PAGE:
What You’ll Need
A bowl with water (strays are often dehydrated, especially in summer)
Food, such as rabbit pellets, leafy greens, and fresh fruit (ripe banana and grated carrot work especially well in attracting rabbits because they’re smelly as well as tasty.
If you have a rabbit of your own, bring some rabbit poop—the scent of another rabbit will often attract a stray.
A carrier to transport the rabbit
Strongly advised: three-foot tall puppy/exercise pens to corral the rabbit
When to Look
Your best chance of spotting a stray is in the early morning or at dusk, when rabbits tend to come out of their daytime hiding places and look for food.
Where to look
If you don’t see the rabbit, look, check out the likely hiding places: under decks, bushes, trees, and cars.
Ask people who live or work in the area whether, when, and where they’ve seen the rabbit.
How to Catch Your Stray
Some strays are eager to be caught. If you get down on the ground and don’t look threatening—and especially if you offer food—they’ll hop right over and let you scoop them into a carrier. Others will hop into a carrier or crate baited with food and water.
Others are shy or frightened and harder to catch.
The Columbus House Rabbit Society has found three-foot exercise/puppy pens especially useful in corralling strays.
You should have at least two, preferably three, 3-foot pens and at least two, preferably three, people.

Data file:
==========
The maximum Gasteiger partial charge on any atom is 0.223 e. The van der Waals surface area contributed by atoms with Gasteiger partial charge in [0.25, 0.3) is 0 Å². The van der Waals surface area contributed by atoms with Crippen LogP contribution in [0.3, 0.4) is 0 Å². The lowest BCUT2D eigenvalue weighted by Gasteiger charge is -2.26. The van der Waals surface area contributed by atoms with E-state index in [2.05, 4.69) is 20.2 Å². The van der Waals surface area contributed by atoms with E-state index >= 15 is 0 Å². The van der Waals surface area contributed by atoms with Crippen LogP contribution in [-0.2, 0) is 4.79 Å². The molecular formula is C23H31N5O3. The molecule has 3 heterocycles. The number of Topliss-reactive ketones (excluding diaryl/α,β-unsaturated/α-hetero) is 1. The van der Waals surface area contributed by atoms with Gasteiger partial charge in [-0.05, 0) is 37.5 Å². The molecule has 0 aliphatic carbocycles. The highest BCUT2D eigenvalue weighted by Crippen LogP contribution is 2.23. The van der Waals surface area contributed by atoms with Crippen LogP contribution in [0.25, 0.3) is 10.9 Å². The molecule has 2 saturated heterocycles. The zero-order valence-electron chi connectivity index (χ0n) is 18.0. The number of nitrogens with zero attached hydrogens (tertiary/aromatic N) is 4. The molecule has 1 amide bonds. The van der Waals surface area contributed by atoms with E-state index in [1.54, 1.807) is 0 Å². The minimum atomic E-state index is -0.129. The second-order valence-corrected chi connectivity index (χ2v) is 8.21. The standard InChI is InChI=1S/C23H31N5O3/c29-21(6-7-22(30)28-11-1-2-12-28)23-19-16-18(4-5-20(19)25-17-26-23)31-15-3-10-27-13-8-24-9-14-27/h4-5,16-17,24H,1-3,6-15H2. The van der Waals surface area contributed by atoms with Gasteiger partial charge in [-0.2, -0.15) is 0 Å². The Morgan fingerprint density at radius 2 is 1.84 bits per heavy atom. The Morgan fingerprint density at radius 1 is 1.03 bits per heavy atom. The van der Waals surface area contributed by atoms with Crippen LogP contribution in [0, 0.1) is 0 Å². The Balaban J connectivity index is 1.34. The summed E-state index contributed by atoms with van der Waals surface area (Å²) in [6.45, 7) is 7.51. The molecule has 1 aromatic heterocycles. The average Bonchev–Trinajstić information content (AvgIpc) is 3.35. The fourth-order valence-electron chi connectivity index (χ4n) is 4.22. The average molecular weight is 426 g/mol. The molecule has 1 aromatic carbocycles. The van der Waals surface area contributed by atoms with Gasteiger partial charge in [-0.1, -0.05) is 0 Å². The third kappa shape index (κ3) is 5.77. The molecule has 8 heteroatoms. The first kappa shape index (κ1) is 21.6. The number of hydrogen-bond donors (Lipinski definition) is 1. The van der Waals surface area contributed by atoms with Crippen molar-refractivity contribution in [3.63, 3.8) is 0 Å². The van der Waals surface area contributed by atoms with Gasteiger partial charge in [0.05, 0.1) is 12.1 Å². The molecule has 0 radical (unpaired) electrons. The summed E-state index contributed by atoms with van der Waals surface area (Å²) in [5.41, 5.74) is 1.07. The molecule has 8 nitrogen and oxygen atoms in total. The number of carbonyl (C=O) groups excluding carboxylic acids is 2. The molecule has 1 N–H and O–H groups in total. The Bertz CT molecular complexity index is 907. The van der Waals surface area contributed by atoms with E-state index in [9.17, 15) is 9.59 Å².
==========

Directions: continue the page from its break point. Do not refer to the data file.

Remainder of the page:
Once you have spotted the rabbit, set up a semi-circular fence of pens up in the direction you think s/he is most likely to run.
If you have three people, station one at either end of the “fence,” ready to bring the ends together once the rabbit has entered the area encircled by the pens. The third person will shepherd the rabbit toward that area. If you have only two people, position one to close the “fence” after the other shepherds the rabbit into the enclosed area.
You can use more pens, as required, if you're trying to catch multiple rabbits, as shown in the picture above. Also, when you successfully corral the rabbit, slowly decrease the size by removing pens until the space is small enough to easily coax the rabbit into a carrier.
Catching a really shy rabbit may require multiple trips. But our experience shows that persistence pays off: once the rabbit is used to you, and especially if s/he associates you with food, s/he will become more trusting and easier to catch.